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Privileged Accounts are Pervasive and Problematic

Posted December 13, 2010    Peter McCalister

If someone is walking around your organization with t-shirt that says “Bow before me, for I am root.,” then you will have a big problem on your hands when the auditors come around or if a hacker decides to target your company for theft or cyber sabotage.

How pervasive are privileged accounts in your organization?  Just start with anentitlements audit.  Request your Information Technology department, or outsourced provider, generate a report of every user’s access status (i.e. entitlement credentials) across servers, desktops, network devices, virtual servers and cloud applications.  Once you have this, just add up how many times you see “root, ” “superuser,” “administrator,” “su,” “suid” or any other credential with superuser/administrator-level privileges.  If your organization is like most others, you will discover there is at least one account which is shared across IT admins for each server and network device. You may also discover there is one admin to 5-10 servers with this level of privilege.  If you use MS Windows in the standard configuration, then every desktop user will also have administrator level access to their desktop or laptop computer. Now that’s pervasive!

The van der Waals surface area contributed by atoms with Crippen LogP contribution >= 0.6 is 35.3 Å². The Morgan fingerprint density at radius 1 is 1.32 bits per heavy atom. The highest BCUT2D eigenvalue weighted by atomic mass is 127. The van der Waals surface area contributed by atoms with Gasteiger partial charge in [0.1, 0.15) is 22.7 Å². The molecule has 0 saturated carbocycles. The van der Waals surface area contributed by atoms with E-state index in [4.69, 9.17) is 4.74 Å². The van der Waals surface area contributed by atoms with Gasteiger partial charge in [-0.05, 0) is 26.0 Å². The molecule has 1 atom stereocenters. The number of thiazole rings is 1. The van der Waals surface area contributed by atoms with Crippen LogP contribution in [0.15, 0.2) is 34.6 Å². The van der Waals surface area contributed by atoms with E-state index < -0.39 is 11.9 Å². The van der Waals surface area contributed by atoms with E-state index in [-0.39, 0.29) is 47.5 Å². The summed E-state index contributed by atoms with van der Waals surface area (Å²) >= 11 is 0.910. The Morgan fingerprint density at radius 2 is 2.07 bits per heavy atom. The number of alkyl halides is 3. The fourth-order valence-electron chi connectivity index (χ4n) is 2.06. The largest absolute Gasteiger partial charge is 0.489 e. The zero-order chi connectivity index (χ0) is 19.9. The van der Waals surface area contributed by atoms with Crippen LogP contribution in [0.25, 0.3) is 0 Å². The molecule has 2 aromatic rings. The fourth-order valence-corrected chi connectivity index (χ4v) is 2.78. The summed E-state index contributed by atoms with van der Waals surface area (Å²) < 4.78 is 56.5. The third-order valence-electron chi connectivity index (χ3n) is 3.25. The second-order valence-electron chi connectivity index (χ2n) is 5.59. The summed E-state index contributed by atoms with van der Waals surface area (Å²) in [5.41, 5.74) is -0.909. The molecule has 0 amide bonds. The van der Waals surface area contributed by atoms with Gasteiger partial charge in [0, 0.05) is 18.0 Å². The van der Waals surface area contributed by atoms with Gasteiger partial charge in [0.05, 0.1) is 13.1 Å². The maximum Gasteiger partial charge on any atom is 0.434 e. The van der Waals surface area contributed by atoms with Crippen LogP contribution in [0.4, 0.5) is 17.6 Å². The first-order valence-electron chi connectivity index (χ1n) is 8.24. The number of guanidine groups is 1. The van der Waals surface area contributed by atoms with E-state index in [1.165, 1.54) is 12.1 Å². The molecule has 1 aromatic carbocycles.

How problematic are privileged accounts in your organization?  Just ask any hacker what their number one target is for any attempt at infiltration. The answer will come back as “harvesting admin credentials for direct access to the resource desired.”  Check out this story in Forbes for one example of what happened at the University of Central Missouri, or this story in the Wall Street Journal to see what happened at Goldman Sachs.

How do you protect privileged accounts in your organization?  The short answer is to eliminate all admin rights across servers, desktops, networks devices, virtual servers and cloud environments.  You can do this by implementing a privileged identity management solution.  Check out this white paper to learn how.

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Posted December 9, 2014    BeyondTrust Research Team

This month marks the final Patch Tuesday of 2014. Most of what is being patched this month includes Internet Explorer, Exchange, Office, etc… and continues a trend of the greatest hits collection of commonly attacked Microsoft software. Probably the one thing that broke the mold this month is that for once there is not some…

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